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Genju

on Tue Aug 28, 2018 3:07 pm

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Genju



Forum  Owner
Points : 145849
Age : 29
Gender : Male
Join date : 2011-10-22
code Smudging + Squiggles

Old school naman tayo! All defaults.

1) Cut out your stock and place it into the canvas. Remember the rule of thirds and avoid "floating head syndrome."

2) Put down a linear or radial gradient as your background. In example 1, I used a linear gradient comprised of 2 shades of green because it contrasts with the pink / skintone in the stock. In example 2, I used a radial gradient comprised of yellow and red taken from the stock via eyedropper tool. In both cases, the gradients originate from the left because that's where lighting will be.



3) Grab your soft-edged circular brush (set to around 60-80% opacity) and pick a light, saturated color. For 1, I picked a slightly lighter, more colored green. For 2, it was a more saturated orange. Create a new layer between the stock and the background gradient and brush so that it starts from the lighting's origin and so it spills out a little past the stock.



4) Now, to integrate the stock a little into the background... eyedropper tool the color of the BG closest to the stock's edge. Then, make a new layer on top of the stock and use your soft-edged brush to put some of it overlapping the stock. In both examples, I decided to blend the edges furthest from the center (in 1, that's the stock's right, in 2, the stock's left).



5) Lens flare! Create a new layer, fill it with black. Then go to Render > Lens Flare and pick whatever you like best. Make sure it originates from wherever the lighting is. Set this layer's blending mode to Screen and then erase the cheesy looking bits (most of the rays should be gone because that's a tell-tale sign of filter use... and we want to hide that =P). In 1, the lens flare is underneath the stock because the light area is underneath it. In 2, the flare is above because the light area overlaps it.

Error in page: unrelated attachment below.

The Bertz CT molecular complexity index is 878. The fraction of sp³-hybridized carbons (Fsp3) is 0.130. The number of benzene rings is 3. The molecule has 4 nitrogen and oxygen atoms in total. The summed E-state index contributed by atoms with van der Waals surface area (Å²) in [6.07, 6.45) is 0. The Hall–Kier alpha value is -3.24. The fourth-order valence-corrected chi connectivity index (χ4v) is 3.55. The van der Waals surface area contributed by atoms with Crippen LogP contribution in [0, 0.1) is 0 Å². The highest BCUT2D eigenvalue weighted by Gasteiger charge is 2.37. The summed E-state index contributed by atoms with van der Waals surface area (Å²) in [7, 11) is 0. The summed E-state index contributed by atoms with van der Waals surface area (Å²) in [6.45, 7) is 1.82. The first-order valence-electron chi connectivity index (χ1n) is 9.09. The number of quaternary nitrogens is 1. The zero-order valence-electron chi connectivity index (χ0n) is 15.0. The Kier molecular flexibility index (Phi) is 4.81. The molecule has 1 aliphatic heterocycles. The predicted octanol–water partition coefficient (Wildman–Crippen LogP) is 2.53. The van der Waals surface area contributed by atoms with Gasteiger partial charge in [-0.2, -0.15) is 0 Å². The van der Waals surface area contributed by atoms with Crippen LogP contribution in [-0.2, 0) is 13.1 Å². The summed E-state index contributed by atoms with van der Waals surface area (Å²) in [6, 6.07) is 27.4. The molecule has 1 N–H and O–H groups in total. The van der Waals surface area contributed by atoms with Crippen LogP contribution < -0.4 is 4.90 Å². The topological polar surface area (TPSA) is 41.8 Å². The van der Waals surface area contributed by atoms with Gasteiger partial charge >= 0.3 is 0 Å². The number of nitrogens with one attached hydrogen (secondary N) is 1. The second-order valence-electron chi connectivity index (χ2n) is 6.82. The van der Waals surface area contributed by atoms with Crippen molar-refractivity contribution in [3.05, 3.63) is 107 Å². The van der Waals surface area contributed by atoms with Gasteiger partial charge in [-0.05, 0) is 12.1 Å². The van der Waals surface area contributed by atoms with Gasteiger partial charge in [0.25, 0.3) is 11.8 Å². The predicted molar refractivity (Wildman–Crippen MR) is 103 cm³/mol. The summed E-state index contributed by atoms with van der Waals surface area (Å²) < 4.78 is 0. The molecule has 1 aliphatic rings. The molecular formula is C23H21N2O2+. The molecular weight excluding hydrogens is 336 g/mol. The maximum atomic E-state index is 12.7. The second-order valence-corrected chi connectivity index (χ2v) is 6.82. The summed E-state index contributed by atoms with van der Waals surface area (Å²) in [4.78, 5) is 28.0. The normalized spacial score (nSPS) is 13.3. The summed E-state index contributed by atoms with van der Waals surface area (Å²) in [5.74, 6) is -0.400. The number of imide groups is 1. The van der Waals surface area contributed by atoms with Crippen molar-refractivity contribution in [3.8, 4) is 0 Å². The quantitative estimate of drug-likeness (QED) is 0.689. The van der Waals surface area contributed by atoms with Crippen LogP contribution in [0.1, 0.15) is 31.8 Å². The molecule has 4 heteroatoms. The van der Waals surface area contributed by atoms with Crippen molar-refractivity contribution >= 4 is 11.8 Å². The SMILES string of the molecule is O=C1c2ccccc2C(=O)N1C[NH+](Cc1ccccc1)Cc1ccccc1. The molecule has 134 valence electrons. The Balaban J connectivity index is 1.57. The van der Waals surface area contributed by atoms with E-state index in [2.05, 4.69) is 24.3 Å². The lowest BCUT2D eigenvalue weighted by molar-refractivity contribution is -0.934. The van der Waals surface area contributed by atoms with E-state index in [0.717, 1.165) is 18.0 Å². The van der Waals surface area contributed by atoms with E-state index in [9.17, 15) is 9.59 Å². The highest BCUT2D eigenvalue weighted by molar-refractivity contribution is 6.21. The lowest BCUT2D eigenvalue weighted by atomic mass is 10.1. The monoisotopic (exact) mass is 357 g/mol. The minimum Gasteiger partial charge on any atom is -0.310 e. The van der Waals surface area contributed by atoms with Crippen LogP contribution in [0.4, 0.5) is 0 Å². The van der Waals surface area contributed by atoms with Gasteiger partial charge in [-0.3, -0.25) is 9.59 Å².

6) Awesome, now let's get some texture in there. Select the Smudge tool and pick either the Chalk or Spatter brushes. Set Strength anywhere from 60-100%. Around 60, you'll likely keep blurry edges. At 100%, you're going to get the texture of whatever brush you're using to smudge and some hard edges. Now, just go and smudge those layers of soft-brushing you made earlier. Feel free to add more layer of soft-brushing and smudge them for more texture. And don't forget that you can sharpen a smudged layer to bring out those edges a little more.




7) Alright, you've got the big strokes down and some good texture / overlapping. Now for some smaller elements to really focus in your effects. Grab your hard-edged circular brush, size 3-6, set its opacity to 100%. Create a new layer and select a standout color from your background or stock and start drawing squiggly lines. Don't be afraid of getting messy or drawing over your stock, you can always move them and erase parts later. As always, make sure their direction goes with the "flow" of the tag...

Cool Now, arrange the squiggles so that they focus in on the stock. You may have to resize them to get them to "fit" properly. Sharpen each squiggle once to make the edges more defined. Then take a soft-edged brush and erase certain areas (especially the ends) so that they "blend" into the background.



9) Keep adding more...



10) Nice. Now, for a little extra blending to integrate the stocks more... Eyedrop tool the background color closest to the stock's left edge. Soft brush some over the very left edge of the stock and set the blending mode to Soft or Hard Light. Muck around with the opacity settings so it doesn't stick out too much. Repeat with the right edge. Voila. It's subtle, but it helps.



11) Here's where it gets cool. Create a new layer on top of everything else. Then select Image > Apply Image. This will create a layer that is a duplicate of the whole sig. Grab the Rectangular Marquee tool and select long areas of the duplicate and copy and paste them as new layers. Do this a couple times... You should end up with 4 or 5 strips of your tag. Then, rotate them all so they fit with the tag's flow and arrange them so that they overlap the stock here and there. Erase the parts you don't want and then you'll get something like this:



12) Add text accordingly and you're done.




Ayos no? Remember, it's not the number or flashiness of your effects, it's how you use them. A few not so fancy effects that flow with your tag do a lot more than random flashy stuff that isn't relevant to your stock at all. Pag mas simple, mas maganda sa mga mata.




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